Changes/securetty file is empty by default

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The securetty file is empty by default

Summary

The securetty file is empty by default

Owner

  • Name: John Doe
  • Email: quickbooks.office@gmail.com
  • Release notes owner:

Current status

  • Targeted release: Fedora 21
  • Last updated: March 20, 2014
  • Tracker bug: <will be assigned by the Wrangler>

Detailed Description

Per: https://docs.fedoraproject.org/en-US/Fedora/19/html/Security_Guide/chap-Security_Guide-Securing_Your_Network.html#tabl-Security_Guide-Disallowing_Root_Access-Methods_of_Disabling_the_Root_Account it states:

Method

Disabling root access via any console device (tty).

Description

An empty /etc/securetty file prevents root login on any devices attached to the computer.

Effects

Prevents access to the root account via the console or the network. The following programs are prevented from accessing the root account:login, gdm, kdm, xdm, Other network services that open a tty

Does Not Affect

Programs that do not log in as root, but perform administrative tasks through setuid or other mechanisms. The following programs are not prevented from accessing the root account: su, sudo, ssh, scp, sftp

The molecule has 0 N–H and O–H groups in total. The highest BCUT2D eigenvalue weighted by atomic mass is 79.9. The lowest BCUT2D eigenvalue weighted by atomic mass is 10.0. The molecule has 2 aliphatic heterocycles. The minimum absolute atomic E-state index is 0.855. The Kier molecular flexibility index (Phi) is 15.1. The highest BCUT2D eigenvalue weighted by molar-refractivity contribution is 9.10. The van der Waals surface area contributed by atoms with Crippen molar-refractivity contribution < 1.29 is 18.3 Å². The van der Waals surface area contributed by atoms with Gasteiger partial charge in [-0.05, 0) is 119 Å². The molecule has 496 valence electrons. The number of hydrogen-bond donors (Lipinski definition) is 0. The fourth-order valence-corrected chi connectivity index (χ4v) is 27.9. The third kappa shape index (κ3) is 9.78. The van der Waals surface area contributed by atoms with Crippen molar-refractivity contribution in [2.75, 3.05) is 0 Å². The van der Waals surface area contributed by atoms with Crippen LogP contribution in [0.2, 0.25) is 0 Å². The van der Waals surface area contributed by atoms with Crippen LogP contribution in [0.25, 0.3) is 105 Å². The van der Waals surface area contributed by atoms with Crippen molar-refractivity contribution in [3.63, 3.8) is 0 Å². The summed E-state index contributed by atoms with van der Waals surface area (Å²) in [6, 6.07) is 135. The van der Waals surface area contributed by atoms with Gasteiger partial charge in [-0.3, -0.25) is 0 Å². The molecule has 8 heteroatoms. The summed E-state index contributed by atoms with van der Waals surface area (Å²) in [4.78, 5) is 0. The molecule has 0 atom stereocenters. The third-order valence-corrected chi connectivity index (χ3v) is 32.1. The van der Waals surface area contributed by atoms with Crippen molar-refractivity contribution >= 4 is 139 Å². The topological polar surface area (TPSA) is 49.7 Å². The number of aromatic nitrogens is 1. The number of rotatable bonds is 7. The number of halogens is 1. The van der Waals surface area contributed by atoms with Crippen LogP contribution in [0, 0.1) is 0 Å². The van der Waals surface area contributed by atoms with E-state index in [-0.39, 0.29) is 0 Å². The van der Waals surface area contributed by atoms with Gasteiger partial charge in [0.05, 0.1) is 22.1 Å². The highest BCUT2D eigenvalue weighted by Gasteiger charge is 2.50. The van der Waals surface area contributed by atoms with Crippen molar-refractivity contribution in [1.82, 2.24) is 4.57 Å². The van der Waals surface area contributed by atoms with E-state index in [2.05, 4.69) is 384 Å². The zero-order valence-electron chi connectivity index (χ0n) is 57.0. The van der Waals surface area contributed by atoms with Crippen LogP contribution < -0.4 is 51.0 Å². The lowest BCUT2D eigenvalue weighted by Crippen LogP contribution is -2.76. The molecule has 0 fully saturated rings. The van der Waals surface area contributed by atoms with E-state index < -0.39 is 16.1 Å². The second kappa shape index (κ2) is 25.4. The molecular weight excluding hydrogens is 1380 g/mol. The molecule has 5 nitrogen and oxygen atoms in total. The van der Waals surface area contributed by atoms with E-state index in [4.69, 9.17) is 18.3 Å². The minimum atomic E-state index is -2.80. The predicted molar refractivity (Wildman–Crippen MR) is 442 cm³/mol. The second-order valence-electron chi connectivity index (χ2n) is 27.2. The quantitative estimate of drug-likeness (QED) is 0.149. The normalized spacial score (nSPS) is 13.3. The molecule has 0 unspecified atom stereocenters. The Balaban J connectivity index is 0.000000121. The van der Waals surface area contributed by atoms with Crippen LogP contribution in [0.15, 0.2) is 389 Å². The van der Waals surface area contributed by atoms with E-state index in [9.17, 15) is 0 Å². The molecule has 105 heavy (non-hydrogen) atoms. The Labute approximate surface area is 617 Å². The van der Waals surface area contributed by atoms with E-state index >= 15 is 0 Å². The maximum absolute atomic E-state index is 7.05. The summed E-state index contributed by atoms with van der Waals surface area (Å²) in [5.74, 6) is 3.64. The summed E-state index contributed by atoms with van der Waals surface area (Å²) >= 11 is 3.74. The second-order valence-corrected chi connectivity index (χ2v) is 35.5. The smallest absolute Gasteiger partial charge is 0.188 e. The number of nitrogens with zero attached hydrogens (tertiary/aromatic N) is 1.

More Details

To further limit access to the root account, administrators can disable root logins at the console by editing the /etc/securetty file. This file lists all devices the root user is allowed to log into. If the file does not exist at all, the root user can log in through any communication device on the system, whether via the console or a raw network interface. This is dangerous, because a user can log in to his machine as root via Telnet, which transmits the password in plain text over the network. By default, Fedora's /etc/securetty file only allows the root user to log in at the console physically attached to the machine. To prevent root from logging in, remove the contents of this file by typing the following command: echo > /etc/securetty

Warning: A blank /etc/securetty file does not prevent the root user from logging in remotely using the OpenSSH suite of tools because the console is not opened until after authentication.

Benefit to Fedora

Fedora will become more secure by default, out of the box, especially for people who don't read the documentation.

Scope

Upgrade/compatibility impact

This change should be only for new installs, that is the Fedora 21 ISO images.


How To Test

1. vi /etc/securetty 2. Make sure it is empty

User Experience

One less work to secure Fedora after a fresh install.

Dependencies

NO

Contingency Plan

  • Contingency mechanism: No Change
  • Contingency deadline: Beta Release
  • Blocks release? No
  • Blocks product?

Documentation

The Security Document mentioned above will need to be updated. https://docs.fedoraproject.org/en-US/Fedora/19/html/Security_Guide/chap-Security_Guide-Securing_Your_Network.html#tabl-Security_Guide-Disallowing_Root_Access-Methods_of_Disabling_the_Root_Account

Release Notes

The Security Document mentioned above will need to be updated. https://docs.fedoraproject.org/en-US/Fedora/19/html/Security_Guide/chap-Security_Guide-Securing_Your_Network.html#tabl-Security_Guide-Disallowing_Root_Access-Methods_of_Disabling_the_Root_Account